so again, to rule that possibility in or out you can do a water test on dry day, lay the hose a few inches away from the wall, directed at the wall and the problem/leaky area, as in this short video…

allow the water to soak/wet the top of the basement wall down, don’t wet anything ABOVE grade yet.

let the water run, flood that area, and see if any water begins to enter onto floor, you may need to run the water up to 45 minutes, full blast- not a trickle. If water begins to enter on floor where bottom of wall ‘n floor meet then you do have an ext-crack in the wall = exterior waterproofing is needed but ONLY of that small area, say about 5-6’ long and all the way down to footing 'n drain tile, and it’s gotta be done correctly , waterproofed NOT damproofed, and backfilled with most-all gravel for best long-term results

If you don’t leak and did the water test correctly then your problem is elsewhere and the gents above mentioned quite a few possibilities.

2 short videos, homeowner has dementia, he was almost ripped off by FSM for $20,000, he only leaked-seeped in one lone area, water would appear on his floor only upon a long rain, he would see the water at bottom of the block wall–floor meet

he did his own water test w/hose, he got water in on floor in 10 minutes he said.

water was entering because there was a vertical crack on exterior of wall, this crack is NOT visible on the inside of basement.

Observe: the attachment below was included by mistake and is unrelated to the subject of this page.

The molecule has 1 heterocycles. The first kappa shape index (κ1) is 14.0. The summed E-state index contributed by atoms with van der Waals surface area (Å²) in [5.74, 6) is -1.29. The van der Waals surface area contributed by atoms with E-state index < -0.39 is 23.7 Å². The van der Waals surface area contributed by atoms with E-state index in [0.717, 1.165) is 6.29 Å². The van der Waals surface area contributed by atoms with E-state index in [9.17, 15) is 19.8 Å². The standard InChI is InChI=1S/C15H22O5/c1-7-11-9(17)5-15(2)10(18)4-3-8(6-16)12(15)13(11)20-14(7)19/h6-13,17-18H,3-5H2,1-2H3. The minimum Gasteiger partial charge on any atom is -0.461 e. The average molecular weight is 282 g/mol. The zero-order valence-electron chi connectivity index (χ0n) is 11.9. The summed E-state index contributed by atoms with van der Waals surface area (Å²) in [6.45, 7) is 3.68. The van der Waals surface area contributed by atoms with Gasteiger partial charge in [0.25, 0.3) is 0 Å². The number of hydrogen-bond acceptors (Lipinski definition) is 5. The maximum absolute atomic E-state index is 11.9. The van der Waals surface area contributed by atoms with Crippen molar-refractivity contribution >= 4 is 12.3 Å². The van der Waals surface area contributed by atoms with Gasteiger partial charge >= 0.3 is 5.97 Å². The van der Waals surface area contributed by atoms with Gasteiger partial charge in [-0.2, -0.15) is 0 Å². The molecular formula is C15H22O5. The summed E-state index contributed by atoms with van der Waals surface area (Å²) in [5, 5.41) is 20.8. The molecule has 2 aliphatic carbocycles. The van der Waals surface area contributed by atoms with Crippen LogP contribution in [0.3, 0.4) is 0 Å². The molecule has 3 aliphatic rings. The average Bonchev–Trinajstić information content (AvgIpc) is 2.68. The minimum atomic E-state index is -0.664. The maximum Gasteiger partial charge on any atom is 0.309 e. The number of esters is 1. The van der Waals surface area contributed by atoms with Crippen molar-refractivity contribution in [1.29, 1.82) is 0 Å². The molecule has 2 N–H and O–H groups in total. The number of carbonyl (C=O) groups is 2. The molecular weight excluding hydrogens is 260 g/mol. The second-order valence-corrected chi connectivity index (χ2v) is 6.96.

again, all i’m saying in this post is IF you want to determine if there is an exterior crack, cracked parging in the wall in that area, do a water test.

if there is an ext-crack in wall, it can be hand dug all the way down, there IS enough room, don’t need to remove part of fence and at moment i don’t think you’d need to move AC unit. I tried zooming in on the exterior photo but still can’t tell if block or poured wall lol, i do see THIN tar was applied as Michael and Jeff mentioned, that sure looks like damproofing, it was likely sprayed on or rolled on = does not last, hold up all that long plus builder likely backfilled with same soil that was excavated which often is clay, silty junk, and they often backfill with other crap such as bricks,wood, cans etc which impedes water from A to B, and that junk when backfilled also allows pockets of water below grade against the wall, not good.